The experts considered psychosocial interventions the first choice strategy for partially compliant patients, with pharmacologic interventions the first choice for patients with clear evidence of noncompliance. However, because it can be difficult to distinguish partially compliant from noncompliant patients, the editors recommended combining psychosocial and pharmacologic interventions to improve compliance whenever possible. When patients relapse because of compliance problems or if there is any doubt about compliance, the experts recommended the use of a long-acting injectable antipsychotic and would select an injectable atypical when this option becomes available. The experts would also consider using an injectable atypical antipsychotic (when available) in many clinical situations that do not involve compliance problems. 

The experts stressed the importance of monitoring for health problems—especially obesity, diabetes, cardiovascular problems, HIV risk behaviors, medical complications of substance abuse, heavy smoking and its effects, hypertension, and amenorrhea—in patients being treated with antipsychotics. 

Although many patients are prescribed adjunctive treatments, multiple antipsychotics, and combinations of different classes of drugs (e.g., antipsychotics plus mood stabilizers or antidepressants) in an effort to enhance response, the experts gave little support to any of these strategies, with the exception of antidepressants for patients with dysphoria/depression, antidepressants or ECT for patients with suicidal behavior, and mood stabilizers for patients with aggression/violence.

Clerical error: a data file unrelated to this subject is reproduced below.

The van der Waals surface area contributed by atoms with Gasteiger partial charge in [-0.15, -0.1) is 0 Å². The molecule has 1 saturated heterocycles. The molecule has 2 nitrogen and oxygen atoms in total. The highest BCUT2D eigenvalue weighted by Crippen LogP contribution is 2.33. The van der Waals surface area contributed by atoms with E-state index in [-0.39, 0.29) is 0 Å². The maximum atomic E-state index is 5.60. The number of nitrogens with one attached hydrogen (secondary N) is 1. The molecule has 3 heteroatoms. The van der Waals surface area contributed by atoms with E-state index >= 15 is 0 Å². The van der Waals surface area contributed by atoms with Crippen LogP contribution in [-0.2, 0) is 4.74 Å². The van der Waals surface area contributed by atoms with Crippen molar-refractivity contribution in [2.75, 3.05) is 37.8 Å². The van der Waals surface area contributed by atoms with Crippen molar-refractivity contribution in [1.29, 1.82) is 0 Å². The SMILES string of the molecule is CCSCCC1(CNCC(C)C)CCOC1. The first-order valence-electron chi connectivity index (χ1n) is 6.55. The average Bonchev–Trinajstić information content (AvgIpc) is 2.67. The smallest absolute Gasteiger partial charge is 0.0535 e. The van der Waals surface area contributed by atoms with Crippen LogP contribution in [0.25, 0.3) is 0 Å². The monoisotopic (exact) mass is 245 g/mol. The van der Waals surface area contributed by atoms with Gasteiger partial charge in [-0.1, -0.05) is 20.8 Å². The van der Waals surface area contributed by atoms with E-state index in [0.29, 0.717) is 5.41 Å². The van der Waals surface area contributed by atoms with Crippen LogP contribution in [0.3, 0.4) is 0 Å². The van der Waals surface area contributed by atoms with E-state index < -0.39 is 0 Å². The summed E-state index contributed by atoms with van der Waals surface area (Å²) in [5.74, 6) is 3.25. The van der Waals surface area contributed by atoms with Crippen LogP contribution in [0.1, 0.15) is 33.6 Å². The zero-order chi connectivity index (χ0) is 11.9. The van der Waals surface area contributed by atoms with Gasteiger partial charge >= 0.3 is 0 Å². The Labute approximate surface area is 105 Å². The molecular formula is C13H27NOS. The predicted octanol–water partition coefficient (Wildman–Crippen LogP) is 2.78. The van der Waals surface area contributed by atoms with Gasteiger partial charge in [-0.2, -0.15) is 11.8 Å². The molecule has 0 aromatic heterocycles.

When asked about indicators of remission and recovery, the experts considered acute improvement in psychotic symptoms the most important indicator of remission, whereas they considered more sustained improvement in multiple outcome domains (e.g., occupational/educational functioning, peer relationships, independent living) important in assessing recovery. 

Conclusions. The experts reached a high level of consensus on many of the key treatment questions in the survey. Within the limits of expert opinion and with the expectation that future research data will take precedence, these guidelines provide direction for addressing common clinical dilemmas that arise in the pharmacologic treatment of psychotic disorders. They can be used to inform clinicians and educate patients regarding the relative merits of a variety of interventions. Clinicians should keep in mind that no guidelines can address the complexities involved in the care of each individual patient and that sound clinical judgment based on clinical experience should be used in applying these recommendations.